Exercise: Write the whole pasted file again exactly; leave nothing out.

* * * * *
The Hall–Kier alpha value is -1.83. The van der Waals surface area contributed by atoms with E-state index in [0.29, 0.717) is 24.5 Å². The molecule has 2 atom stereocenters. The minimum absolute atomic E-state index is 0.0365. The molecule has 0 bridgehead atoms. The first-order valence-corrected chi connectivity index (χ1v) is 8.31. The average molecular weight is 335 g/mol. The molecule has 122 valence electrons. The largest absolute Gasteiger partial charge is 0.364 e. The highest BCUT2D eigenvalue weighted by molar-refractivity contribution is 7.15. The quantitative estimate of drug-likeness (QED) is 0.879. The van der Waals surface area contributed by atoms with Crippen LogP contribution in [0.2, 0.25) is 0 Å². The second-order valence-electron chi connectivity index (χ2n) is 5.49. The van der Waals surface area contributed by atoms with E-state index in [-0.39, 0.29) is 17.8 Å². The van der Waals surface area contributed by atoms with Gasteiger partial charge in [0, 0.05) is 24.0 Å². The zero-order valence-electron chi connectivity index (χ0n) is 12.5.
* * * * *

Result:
The Hall–Kier alpha value is -1.83. The van der Waals surface area contributed by atoms with E-state index in [0.29, 0.717) is 24.5 Å². The molecule has 2 atom stereocenters. The minimum absolute atomic E-state index is 0.0365. The molecule has 0 bridgehead atoms. The first-order valence-corrected chi connectivity index (χ1v) is 8.31. The average molecular weight is 335 g/mol. The molecule has 122 valence electrons. The largest absolute Gasteiger partial charge is 0.364 e. The highest BCUT2D eigenvalue weighted by molar-refractivity contribution is 7.15. The quantitative estimate of drug-likeness (QED) is 0.879. The van der Waals surface area contributed by atoms with Crippen LogP contribution in [0.2, 0.25) is 0 Å². The second-order valence-electron chi connectivity index (χ2n) is 5.49. The van der Waals surface area contributed by atoms with E-state index in [-0.39, 0.29) is 17.8 Å². The van der Waals surface area contributed by atoms with Gasteiger partial charge in [0, 0.05) is 24.0 Å². The zero-order valence-electron chi connectivity index (χ0n) is 12.5.